Lisa jumped out of the plane with Robin Rohemo, her tandem partner, and that's when it got really thrilling - the main parachute failed to deploy and Lisa hurtled toward the ground, somersaulting in the air, terrified of imminent and certain death when she'd smash into the [ground] at 100 miles per hour.
Luckily for Lisa, Mr. Rohemo knew exactly what to do during this mid-air free fall. First, he tried to cut the failed main chute off. Failing that, he told Lisa he needed her to stand on his knees and hold on. Lisa's words: "So I am holding as tight as I possibly could standing on his knees as we are falling to our death and I just felt this tremendous pressure pull on my hand ... and I figured we were going to die ...." Rohemo was able to free up the back-up chute, he and Lisa floated down to safety and no one died that day.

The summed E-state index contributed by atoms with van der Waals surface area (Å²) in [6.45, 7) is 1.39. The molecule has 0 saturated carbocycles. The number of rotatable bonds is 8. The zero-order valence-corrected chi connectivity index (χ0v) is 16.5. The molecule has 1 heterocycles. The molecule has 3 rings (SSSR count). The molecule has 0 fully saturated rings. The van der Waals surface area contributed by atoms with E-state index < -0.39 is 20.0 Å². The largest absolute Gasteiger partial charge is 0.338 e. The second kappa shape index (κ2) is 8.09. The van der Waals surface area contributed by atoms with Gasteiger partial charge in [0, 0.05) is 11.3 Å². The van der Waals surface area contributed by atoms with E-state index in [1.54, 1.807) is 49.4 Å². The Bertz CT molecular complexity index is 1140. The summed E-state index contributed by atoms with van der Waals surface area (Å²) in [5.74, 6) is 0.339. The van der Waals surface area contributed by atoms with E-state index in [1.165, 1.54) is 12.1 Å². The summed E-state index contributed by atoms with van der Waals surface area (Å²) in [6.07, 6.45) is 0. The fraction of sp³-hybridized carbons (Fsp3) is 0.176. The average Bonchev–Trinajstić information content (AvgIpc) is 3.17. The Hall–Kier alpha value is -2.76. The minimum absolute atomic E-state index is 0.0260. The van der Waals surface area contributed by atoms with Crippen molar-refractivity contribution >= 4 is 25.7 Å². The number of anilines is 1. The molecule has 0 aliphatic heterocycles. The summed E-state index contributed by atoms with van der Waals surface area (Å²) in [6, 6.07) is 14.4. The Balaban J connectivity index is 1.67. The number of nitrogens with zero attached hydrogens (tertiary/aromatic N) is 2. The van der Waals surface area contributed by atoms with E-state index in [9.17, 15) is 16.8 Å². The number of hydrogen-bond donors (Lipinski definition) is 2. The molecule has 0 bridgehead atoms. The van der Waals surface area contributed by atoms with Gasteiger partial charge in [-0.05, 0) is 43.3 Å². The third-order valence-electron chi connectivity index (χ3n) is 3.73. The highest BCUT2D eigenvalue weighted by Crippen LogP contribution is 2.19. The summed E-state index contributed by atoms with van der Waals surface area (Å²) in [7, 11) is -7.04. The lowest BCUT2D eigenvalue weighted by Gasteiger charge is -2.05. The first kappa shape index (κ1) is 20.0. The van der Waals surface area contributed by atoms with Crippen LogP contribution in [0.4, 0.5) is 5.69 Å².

Whew, what a thrill. Maybe Lisa should've paid extra for the additional thrill. Instead, because her third and fourth fingers were fractured during the fall, she lawyered up and sued SkyDive claiming that Rohemo - her savior - had wrongfully told her to hold tight to a dangerous area of the parachute he was trying to cut away and then never told her to let go at an appropriate time. This, she and her lawyer claimed, presented Lisa with an enhanced risk not assumed or inherent in a tandem jump.
I don't know enough about parachuting to understand if she should be ticked off her main chute was packed wrong or something, but since that is not the basis of the suit, I assume that was not the issue. Nevertheless, I would be sending Mr. Rohemo a case of scotch every Christmas for the rest of his life. Lisa is suing him.